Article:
Resident Spotlight: Lyle Hendrix

A Humble Servant

A life-long career that provided a unique service to the community, a father of two successful children and a life devoted to serving others and God are words that describe the life of Lyle Hendrix. His humble attitude reflects a man who is confident and comfortable with self. His early life, with many challenges, reminds us of what is so familiar to many: determination and hard work can provide a better life. 

Born in Gibson County, Tennessee in 1932, Lyle Hendrix was the last of six children born to parents who were farmers. Farming required that every hand available was given chores and being the last child provided few favors for Lyle. However, he recalls that one older sister became his second “mother” and he was somewhat spoiled by her. 

By the time Lyle was twelve years old, all the older children had left home and farming became impossible for the family. They moved to Trenton, Tennessee where his father was able to support the family as a trader of cattle. According to Lyle, “My Dad wanted me to stay out of trouble and he insisted I get a job delivering newspapers for the entire town. I had to fold the papers and learn to throw them, with either hand, from the street to the front porches.” This skill helped him become a member of the high school basketball team because he could shoot with both hands! While in high school, Lyle also started working in the meat department of the local grocery store on Saturdays. This experience would have a lasting impact on his life. 

United States Navy 1953

During Lyle’s senior year of high school, he was elected President of the Student Council. Soon after graduation in 1951, enrollment in business school proved impossible because of the hardships and complications it imposed. He left school, joined the Naval Reserve, and was soon called to active duty because of the Korean War. Because of his experience in working as a meat cutter, he was stationed at Bainbridge, Maryland as a Commissary Man-a fancy name for “cook”, according to Lyle. He was released from active duty in 1954 and promptly enrolled in an eight week course offered by National Meat cutters in Toledo, Ohio. 

Following school, Lyle moved to Memphis and became employed as an apprentice in the meat department of a small grocery store. The titles of various positions in the meat cutting industry are controlled by the Meat cutters Union; apprentice being the beginning position. 

Soon after moving to Memphis, Lyle began to attend gatherings of single young people from the local Churches of Christ. It was at these meetings that he became acquainted with a young lady name Oconee Henry. Their first date was to a movie at the Orpheum Theatre. After dating for six months, they married on February 26, 1956. Together they would have two children, a son and daughter. There are now four grandchildren and five great-grandchildren. Lyle remains very close to his family.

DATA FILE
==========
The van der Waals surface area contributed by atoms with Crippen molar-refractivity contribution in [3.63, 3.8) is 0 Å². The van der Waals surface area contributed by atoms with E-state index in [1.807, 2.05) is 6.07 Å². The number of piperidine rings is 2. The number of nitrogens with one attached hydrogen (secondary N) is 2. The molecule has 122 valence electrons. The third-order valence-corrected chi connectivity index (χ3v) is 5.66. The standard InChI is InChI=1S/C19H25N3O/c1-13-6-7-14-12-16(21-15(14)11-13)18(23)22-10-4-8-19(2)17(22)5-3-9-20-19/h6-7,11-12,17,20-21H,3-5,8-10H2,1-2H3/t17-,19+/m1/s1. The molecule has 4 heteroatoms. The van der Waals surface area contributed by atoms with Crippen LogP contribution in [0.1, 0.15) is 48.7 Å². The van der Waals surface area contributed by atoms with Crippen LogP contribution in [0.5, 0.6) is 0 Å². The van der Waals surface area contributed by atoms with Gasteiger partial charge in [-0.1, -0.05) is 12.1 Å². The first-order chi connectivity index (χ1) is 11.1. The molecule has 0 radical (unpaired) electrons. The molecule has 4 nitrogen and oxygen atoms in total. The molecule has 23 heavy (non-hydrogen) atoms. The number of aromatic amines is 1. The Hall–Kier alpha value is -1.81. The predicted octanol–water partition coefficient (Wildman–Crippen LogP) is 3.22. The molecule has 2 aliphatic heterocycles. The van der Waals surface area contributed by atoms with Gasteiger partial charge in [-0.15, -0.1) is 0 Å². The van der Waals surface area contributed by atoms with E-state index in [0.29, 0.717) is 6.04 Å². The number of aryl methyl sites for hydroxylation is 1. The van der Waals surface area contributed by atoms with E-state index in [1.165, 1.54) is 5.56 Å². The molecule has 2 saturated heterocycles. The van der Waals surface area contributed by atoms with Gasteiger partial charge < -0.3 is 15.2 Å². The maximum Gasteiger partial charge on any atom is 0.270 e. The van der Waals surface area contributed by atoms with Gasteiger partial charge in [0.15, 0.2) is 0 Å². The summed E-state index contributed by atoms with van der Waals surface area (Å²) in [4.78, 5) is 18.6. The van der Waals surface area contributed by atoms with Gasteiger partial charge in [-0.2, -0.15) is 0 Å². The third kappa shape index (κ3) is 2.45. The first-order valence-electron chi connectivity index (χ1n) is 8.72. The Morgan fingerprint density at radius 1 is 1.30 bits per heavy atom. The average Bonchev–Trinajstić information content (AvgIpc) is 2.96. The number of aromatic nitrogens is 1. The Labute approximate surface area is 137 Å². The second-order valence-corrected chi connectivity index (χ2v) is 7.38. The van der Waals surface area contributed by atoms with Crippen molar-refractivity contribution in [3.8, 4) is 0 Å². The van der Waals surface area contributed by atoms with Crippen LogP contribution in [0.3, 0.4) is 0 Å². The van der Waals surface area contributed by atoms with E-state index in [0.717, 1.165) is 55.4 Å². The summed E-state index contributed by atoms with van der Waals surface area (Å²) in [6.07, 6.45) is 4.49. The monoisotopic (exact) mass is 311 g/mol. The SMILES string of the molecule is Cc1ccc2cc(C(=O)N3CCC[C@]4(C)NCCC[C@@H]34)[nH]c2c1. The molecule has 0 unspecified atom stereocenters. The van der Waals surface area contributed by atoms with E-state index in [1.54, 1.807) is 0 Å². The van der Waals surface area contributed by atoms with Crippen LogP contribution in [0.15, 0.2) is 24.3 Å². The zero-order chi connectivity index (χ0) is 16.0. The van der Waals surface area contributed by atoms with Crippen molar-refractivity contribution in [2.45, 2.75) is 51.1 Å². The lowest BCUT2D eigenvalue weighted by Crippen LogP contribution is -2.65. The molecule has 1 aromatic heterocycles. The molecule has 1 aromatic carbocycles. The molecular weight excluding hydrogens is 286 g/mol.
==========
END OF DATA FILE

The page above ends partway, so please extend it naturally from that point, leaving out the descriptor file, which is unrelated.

Following marriage, Lyle realized that he would need to find better work. He moved to the meat department of Kroger and remained there, at various locations, for eleven years. He then worked for the Fred Montesi Stores for seventeen years, followed by sixteen years at the Piggly Wiggly Stores. He would become Manager of the Meat Department at all of these. 

In 2000, Lyle retired from meat cutting and took a part time position with White Station Church of Christ as Facilities Manager, caring for the building and grounds. The Church at White Station became an integral part of the Hendrix family when they purchased a house in the White Station area in 1958, and the family began worship there. According to Lyle, “although we enjoyed family camping, our social life revolved around church activities. We formed many great friendships that last until this day”. His wife, Oconee, taught a children’s Bible class for over forty years. Lyle had the daunting task of being an Elder of the Church for thirty-five years. Both Oconee and Lyle served on the Missions Committee and in that role, visited many missionaries in foreign countries and throughout the United States. 

In 2018, Lyle’s wife passed away after a long battle with an auto-immune disease, scleroderma. During her last three years of life, Lyle stopped all work to care for her. After her death, Lyle sold the house they had lived in for sixty years and moved to Kirby Pines in February, 2019. Lyle says, “I chose to move to Kirby Pines because of the LifeCare concept and so that my children would not have to worry about my safety and care”. Lyle also offers this, “I had friends who already lived at Kirby and they have helped greatly with my transition. I have made many new friends since moving here and treasure them very much. I have enjoyed living here! 

Lyle is a member of the Garden Club, and before COVID, was a part of the group that popped popcorn on Saturdays and distributed it to the Health Areas. Presently, Lyle serves as a greeter and facilitator for the 8:00 am Church of Christ services on Sunday morning. 

It has been said, “a deed is not a good deed unless it is done anonymously”. Lyle, in his own words says, “I want to be the person behind the scenes, helping someone else out”. Lyle Hendrix, a true humble servant. 

Happy Father’s Day to Lyle and all Dads at Kirby Pines! 

Wrtten by Joan Dodson, Resident, Kirby Pines